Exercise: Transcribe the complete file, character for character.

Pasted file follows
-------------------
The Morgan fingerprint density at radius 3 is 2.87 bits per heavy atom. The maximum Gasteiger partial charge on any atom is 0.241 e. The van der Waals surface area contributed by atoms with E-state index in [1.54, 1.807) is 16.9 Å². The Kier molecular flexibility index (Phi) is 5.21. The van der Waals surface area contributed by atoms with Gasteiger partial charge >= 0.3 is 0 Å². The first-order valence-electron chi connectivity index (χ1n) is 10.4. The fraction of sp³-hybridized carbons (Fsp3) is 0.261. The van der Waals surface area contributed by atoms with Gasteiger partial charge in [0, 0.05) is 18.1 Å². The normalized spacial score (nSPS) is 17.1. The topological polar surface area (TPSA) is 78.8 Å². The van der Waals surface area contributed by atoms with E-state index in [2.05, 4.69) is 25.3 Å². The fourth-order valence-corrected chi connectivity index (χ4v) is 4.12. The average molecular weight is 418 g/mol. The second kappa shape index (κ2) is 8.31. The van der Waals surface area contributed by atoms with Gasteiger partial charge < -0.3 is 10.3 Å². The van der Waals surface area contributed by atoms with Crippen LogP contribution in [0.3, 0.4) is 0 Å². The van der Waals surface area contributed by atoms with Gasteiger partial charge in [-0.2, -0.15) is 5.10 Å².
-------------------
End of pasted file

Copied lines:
The Morgan fingerprint density at radius 3 is 2.87 bits per heavy atom. The maximum Gasteiger partial charge on any atom is 0.241 e. The van der Waals surface area contributed by atoms with E-state index in [1.54, 1.807) is 16.9 Å². The Kier molecular flexibility index (Phi) is 5.21. The van der Waals surface area contributed by atoms with Gasteiger partial charge >= 0.3 is 0 Å². The first-order valence-electron chi connectivity index (χ1n) is 10.4. The fraction of sp³-hybridized carbons (Fsp3) is 0.261. The van der Waals surface area contributed by atoms with Gasteiger partial charge in [0, 0.05) is 18.1 Å². The normalized spacial score (nSPS) is 17.1. The topological polar surface area (TPSA) is 78.8 Å². The van der Waals surface area contributed by atoms with E-state index in [2.05, 4.69) is 25.3 Å². The fourth-order valence-corrected chi connectivity index (χ4v) is 4.12. The average molecular weight is 418 g/mol. The second kappa shape index (κ2) is 8.31. The van der Waals surface area contributed by atoms with Gasteiger partial charge < -0.3 is 10.3 Å². The van der Waals surface area contributed by atoms with Crippen LogP contribution in [0.3, 0.4) is 0 Å². The van der Waals surface area contributed by atoms with Gasteiger partial charge in [-0.2, -0.15) is 5.10 Å².